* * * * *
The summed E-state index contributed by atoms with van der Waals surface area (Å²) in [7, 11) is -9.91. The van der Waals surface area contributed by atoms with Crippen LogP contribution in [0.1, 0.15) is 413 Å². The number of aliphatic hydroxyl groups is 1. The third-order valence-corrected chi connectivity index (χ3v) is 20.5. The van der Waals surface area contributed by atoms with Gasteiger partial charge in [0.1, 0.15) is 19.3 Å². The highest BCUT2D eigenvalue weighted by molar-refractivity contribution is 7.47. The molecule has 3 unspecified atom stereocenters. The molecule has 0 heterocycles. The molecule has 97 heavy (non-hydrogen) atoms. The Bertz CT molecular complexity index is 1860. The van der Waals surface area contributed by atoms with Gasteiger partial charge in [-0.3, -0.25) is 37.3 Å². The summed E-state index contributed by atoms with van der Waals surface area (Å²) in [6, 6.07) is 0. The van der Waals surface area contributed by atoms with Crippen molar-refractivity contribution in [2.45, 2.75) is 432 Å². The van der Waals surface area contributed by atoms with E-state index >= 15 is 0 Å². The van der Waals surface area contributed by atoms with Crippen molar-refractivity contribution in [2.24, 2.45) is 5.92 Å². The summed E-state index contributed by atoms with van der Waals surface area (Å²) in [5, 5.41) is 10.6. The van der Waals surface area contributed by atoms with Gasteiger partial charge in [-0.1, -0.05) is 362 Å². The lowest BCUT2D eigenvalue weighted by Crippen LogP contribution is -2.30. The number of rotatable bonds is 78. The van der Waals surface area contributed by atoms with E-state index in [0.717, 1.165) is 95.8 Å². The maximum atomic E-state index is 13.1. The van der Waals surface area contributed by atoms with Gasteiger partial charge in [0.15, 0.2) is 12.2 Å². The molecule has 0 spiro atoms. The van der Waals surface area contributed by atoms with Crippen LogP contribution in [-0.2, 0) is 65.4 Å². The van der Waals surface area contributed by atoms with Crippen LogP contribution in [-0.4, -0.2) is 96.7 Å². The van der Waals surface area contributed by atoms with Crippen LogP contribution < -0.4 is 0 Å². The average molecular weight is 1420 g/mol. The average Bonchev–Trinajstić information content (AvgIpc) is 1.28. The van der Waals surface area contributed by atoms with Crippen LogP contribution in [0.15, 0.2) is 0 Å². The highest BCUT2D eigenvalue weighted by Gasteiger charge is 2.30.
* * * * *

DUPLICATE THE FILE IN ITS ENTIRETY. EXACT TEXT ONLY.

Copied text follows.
The summed E-state index contributed by atoms with van der Waals surface area (Å²) in [7, 11) is -9.91. The van der Waals surface area contributed by atoms with Crippen LogP contribution in [0.1, 0.15) is 413 Å². The number of aliphatic hydroxyl groups is 1. The third-order valence-corrected chi connectivity index (χ3v) is 20.5. The van der Waals surface area contributed by atoms with Gasteiger partial charge in [0.1, 0.15) is 19.3 Å². The highest BCUT2D eigenvalue weighted by molar-refractivity contribution is 7.47. The molecule has 3 unspecified atom stereocenters. The molecule has 0 heterocycles. The molecule has 97 heavy (non-hydrogen) atoms. The Bertz CT molecular complexity index is 1860. The van der Waals surface area contributed by atoms with Gasteiger partial charge in [-0.3, -0.25) is 37.3 Å². The summed E-state index contributed by atoms with van der Waals surface area (Å²) in [6, 6.07) is 0. The van der Waals surface area contributed by atoms with Crippen molar-refractivity contribution in [2.45, 2.75) is 432 Å². The van der Waals surface area contributed by atoms with E-state index >= 15 is 0 Å². The van der Waals surface area contributed by atoms with Crippen molar-refractivity contribution in [2.24, 2.45) is 5.92 Å². The summed E-state index contributed by atoms with van der Waals surface area (Å²) in [5, 5.41) is 10.6. The van der Waals surface area contributed by atoms with Gasteiger partial charge in [-0.1, -0.05) is 362 Å². The lowest BCUT2D eigenvalue weighted by Crippen LogP contribution is -2.30. The number of rotatable bonds is 78. The van der Waals surface area contributed by atoms with E-state index in [0.717, 1.165) is 95.8 Å². The maximum atomic E-state index is 13.1. The van der Waals surface area contributed by atoms with Gasteiger partial charge in [0.15, 0.2) is 12.2 Å². The molecule has 0 spiro atoms. The van der Waals surface area contributed by atoms with Crippen LogP contribution in [-0.2, 0) is 65.4 Å². The van der Waals surface area contributed by atoms with Crippen LogP contribution in [-0.4, -0.2) is 96.7 Å². The van der Waals surface area contributed by atoms with Crippen LogP contribution < -0.4 is 0 Å². The average molecular weight is 1420 g/mol. The average Bonchev–Trinajstić information content (AvgIpc) is 1.28. The van der Waals surface area contributed by atoms with Crippen LogP contribution in [0.15, 0.2) is 0 Å². The highest BCUT2D eigenvalue weighted by Gasteiger charge is 2.30.